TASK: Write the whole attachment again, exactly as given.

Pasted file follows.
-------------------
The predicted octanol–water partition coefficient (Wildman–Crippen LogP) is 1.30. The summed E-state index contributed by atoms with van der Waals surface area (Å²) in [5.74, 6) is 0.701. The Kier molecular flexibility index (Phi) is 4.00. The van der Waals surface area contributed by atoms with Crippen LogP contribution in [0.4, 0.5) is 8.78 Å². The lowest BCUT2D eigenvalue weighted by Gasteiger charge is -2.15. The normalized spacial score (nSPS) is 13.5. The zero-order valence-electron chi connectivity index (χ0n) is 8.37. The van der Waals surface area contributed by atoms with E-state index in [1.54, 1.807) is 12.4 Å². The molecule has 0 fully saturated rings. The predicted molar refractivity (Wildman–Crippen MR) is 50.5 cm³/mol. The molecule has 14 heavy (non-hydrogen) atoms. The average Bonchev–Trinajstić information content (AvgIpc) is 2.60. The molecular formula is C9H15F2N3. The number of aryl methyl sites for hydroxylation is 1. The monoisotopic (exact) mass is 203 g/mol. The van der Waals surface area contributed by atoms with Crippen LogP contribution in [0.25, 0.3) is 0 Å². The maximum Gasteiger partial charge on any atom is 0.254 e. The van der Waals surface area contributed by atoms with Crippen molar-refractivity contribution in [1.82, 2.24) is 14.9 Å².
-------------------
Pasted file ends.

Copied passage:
The predicted octanol–water partition coefficient (Wildman–Crippen LogP) is 1.30. The summed E-state index contributed by atoms with van der Waals surface area (Å²) in [5.74, 6) is 0.701. The Kier molecular flexibility index (Phi) is 4.00. The van der Waals surface area contributed by atoms with Crippen LogP contribution in [0.4, 0.5) is 8.78 Å². The lowest BCUT2D eigenvalue weighted by Gasteiger charge is -2.15. The normalized spacial score (nSPS) is 13.5. The zero-order valence-electron chi connectivity index (χ0n) is 8.37. The van der Waals surface area contributed by atoms with E-state index in [1.54, 1.807) is 12.4 Å². The molecule has 0 fully saturated rings. The predicted molar refractivity (Wildman–Crippen MR) is 50.5 cm³/mol. The molecule has 14 heavy (non-hydrogen) atoms. The average Bonchev–Trinajstić information content (AvgIpc) is 2.60. The molecular formula is C9H15F2N3. The number of aryl methyl sites for hydroxylation is 1. The monoisotopic (exact) mass is 203 g/mol. The van der Waals surface area contributed by atoms with Crippen LogP contribution in [0.25, 0.3) is 0 Å². The maximum Gasteiger partial charge on any atom is 0.254 e. The van der Waals surface area contributed by atoms with Crippen molar-refractivity contribution in [1.82, 2.24) is 14.9 Å².